History Lives at the Bergamo Grand Prix Revival
Photography by Federico Bajetti
If you want to see some real road racing, watch the Isle of Man TT, the Ulster Grand Prix or the Northwest 200. If you want to see classic cars and motorcycles racing on a town circuit, one of the events you should not miss in the Bergamo Historic Grand Prix. It’s a small car festival held inside the ancient walls of the historic part of Bergamo, located halfway between Brescia and Milan. It’s the only remaining medieval track in the world, and the event has been held since 2004 to commemorate the only time the town hosted a Grand Prix, in 1935.
The circuit is for sure one of the most compelling ones that I’ve ever seen. It has severe elevation change, tight and fast corners—and it’s very dangerous. Walking close to these roads is like a throwback in time; watching the tarmac blend with the city’s ancient walls helps the fantasy of old cars racing for victory.
The original edition of the Bergamo Grand Prix was held in 1935, and it was full of now-legends like Tazio Nuvolari, Carlo Felice Trossi, Carlo Pintacuda and Nino Farina. The cars they were racing were equally famous: Scuderia Ferrari Alfa Romeos, Maseratis and Bugattis, and of those, many were part of official factory teams.
The reborn Grand Prix was organized by the Automobile Club, which wanted to bring back top class racing on a fast Italian circuit. This event was also made to commemorate the 80th anniversary of Tazio Nuvolari’s win. There’s always a good excuse for celebration.
The legend says that among the drivers there was even Tazio Nuvolari’s arch rival Achille Varzi, who is thought to have raced anonymously among the others: it was later discovered that there was a racer who signed his entry papers with an “X”. However, we will never know the truth—but it’s a nice story to tell. In the end, the race was won by Nuvolari. No surprise, there.
Using the same layout in 2015 as it was 80 years ago, the circuit runs in a clockwise direction and through four passes to the old towns of St. Agostino, St. Lorenzo, St. Alessandro and St. Giacomo. In general, the track is very narrow—and its two long straights are lined with trees at the side of the road.
While the cars and bikes now race behind a pace-setting police car, the idea of being on the edge in such a place would make everyone today cringe. As I took a walk among the track, I couldn’t help but imagine how daring it should have been in the past: make a small error and catastrophe would soon follow.
After the main straight, you have sections where there is room for just one car, with very low walls that offer no protection whatsoever from falling down a very steep hill. Despite the event being more for show than wheel-to-wheel racing, the whole scene had the same dangerous appeal to the Irish road racing circuits: I could easily picture Guy Martin, Ian Hutchinson or Bruce Anstey racing in such a place.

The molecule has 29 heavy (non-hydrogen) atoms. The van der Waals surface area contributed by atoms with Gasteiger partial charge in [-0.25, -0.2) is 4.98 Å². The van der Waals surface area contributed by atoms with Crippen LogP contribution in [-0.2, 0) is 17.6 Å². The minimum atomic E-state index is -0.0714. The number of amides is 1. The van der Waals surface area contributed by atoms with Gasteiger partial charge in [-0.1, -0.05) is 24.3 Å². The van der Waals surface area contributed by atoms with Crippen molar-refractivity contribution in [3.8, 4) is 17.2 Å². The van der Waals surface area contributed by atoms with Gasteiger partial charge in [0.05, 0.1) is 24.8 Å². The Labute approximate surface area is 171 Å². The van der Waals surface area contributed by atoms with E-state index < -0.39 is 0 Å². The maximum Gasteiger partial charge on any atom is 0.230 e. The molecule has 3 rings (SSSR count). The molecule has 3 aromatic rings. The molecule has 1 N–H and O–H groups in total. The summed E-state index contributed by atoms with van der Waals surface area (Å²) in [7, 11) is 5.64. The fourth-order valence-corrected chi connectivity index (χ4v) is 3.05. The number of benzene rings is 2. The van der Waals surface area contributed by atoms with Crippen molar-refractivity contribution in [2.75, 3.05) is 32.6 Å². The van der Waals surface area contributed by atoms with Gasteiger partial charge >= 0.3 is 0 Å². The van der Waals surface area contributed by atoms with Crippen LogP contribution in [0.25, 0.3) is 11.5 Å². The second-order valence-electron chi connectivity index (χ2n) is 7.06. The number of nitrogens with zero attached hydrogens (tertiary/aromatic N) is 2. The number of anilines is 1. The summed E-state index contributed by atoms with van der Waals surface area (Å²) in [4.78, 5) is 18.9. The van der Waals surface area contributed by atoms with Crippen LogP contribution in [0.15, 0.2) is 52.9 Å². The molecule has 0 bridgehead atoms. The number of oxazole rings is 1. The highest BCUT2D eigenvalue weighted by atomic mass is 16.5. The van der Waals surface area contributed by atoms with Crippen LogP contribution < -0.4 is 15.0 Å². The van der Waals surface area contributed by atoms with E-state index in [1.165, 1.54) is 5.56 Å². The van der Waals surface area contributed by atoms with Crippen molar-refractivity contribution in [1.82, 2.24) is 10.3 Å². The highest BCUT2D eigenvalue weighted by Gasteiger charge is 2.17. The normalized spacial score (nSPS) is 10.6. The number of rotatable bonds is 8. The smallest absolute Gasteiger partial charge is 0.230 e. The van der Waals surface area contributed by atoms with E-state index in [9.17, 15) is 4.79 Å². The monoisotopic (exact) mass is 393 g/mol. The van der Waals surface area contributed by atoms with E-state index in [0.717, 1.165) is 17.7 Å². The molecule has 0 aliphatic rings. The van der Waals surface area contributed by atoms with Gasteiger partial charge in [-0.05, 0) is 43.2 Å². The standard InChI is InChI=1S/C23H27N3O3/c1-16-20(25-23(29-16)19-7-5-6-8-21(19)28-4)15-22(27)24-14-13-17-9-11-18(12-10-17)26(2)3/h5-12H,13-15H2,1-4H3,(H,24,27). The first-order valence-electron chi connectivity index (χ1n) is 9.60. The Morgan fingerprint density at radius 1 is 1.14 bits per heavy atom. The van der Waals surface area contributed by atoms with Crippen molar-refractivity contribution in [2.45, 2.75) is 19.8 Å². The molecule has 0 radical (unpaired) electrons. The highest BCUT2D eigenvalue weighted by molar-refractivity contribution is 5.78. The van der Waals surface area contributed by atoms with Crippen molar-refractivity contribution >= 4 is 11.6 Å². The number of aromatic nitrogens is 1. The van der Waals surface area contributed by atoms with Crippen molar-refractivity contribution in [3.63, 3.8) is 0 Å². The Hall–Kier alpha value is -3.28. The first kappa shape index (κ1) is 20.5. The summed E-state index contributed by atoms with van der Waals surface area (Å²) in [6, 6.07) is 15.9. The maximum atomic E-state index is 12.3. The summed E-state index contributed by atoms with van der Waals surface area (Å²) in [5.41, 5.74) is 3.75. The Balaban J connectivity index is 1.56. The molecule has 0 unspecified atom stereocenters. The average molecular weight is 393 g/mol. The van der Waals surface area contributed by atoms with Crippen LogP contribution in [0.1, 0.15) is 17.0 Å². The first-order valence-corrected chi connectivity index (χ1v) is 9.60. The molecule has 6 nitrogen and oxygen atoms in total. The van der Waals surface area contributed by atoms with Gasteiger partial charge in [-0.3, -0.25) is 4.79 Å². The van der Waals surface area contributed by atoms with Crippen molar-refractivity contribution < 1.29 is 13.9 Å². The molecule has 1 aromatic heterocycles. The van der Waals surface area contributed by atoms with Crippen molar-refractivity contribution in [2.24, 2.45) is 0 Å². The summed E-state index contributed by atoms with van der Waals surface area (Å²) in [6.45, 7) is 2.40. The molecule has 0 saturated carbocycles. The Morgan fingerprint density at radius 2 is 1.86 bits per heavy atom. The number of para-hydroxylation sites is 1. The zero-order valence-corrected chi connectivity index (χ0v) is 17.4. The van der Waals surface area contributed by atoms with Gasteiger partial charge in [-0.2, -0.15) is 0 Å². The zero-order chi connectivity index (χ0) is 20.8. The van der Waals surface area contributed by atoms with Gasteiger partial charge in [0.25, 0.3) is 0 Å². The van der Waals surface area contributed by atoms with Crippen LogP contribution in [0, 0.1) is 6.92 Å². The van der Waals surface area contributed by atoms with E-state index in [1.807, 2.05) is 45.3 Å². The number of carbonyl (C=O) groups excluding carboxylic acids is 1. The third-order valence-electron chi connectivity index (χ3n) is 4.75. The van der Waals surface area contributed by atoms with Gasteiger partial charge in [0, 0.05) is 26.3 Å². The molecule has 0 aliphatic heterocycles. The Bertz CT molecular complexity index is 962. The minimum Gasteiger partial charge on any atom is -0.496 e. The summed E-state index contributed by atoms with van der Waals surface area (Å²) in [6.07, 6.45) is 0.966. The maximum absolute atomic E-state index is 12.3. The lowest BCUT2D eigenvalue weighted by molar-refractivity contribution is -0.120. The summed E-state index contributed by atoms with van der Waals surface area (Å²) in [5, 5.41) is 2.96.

The event had top racers on both bikes and in motor cars. Entries included Honda 500cc GP bikes, Benelli, Laverda, old Harley Davidsons, Moto Guzzi, MV Agusta, Gilera, and Norton. Many of those were official GP motorcycles that raced in period—witnessing them revving brought chills to my spine. It’s such a thrill to see machines from the 1920ies racing: it’s the sound of time and beauty.
The best part of the show was seeing the riders change gears with a stick and not with their foot; double clutching, and riding to glory. The cars were equally stunning, starting from beauties from the pre war era.The grid featured a 1928 Amilcar GCSS, a 1935 Alvis GP, 1932 Alfa Romeo 8C Monza, 1937 Delahaye GP, and a wonderful 1939 Lancia Aprilia Aerodinamica. Oh, yes: a menacing fleet of Bugatti Grand Prix cars were also there to scare everyone and make their tires scream.
As you can imagine, the real treat were the post war cars: a whole squadron of Jaguar XK120s, E-Types, and an unmistakable D-Type replica. The show was made, however, by a Ferrari 750 Monza driven by Mattia Colpani. He loved to rev the car, make it slide, and spit flames out of the exhaust. Take my word for it: the sound of a Ferrari 4-cylinder engine is equally as epic as a 12—in the right circumstances, of course.
There should be more events like the Bergamo Historic Grand Prix, especially to enjoy historic machines winding through such a beautiful, historic place.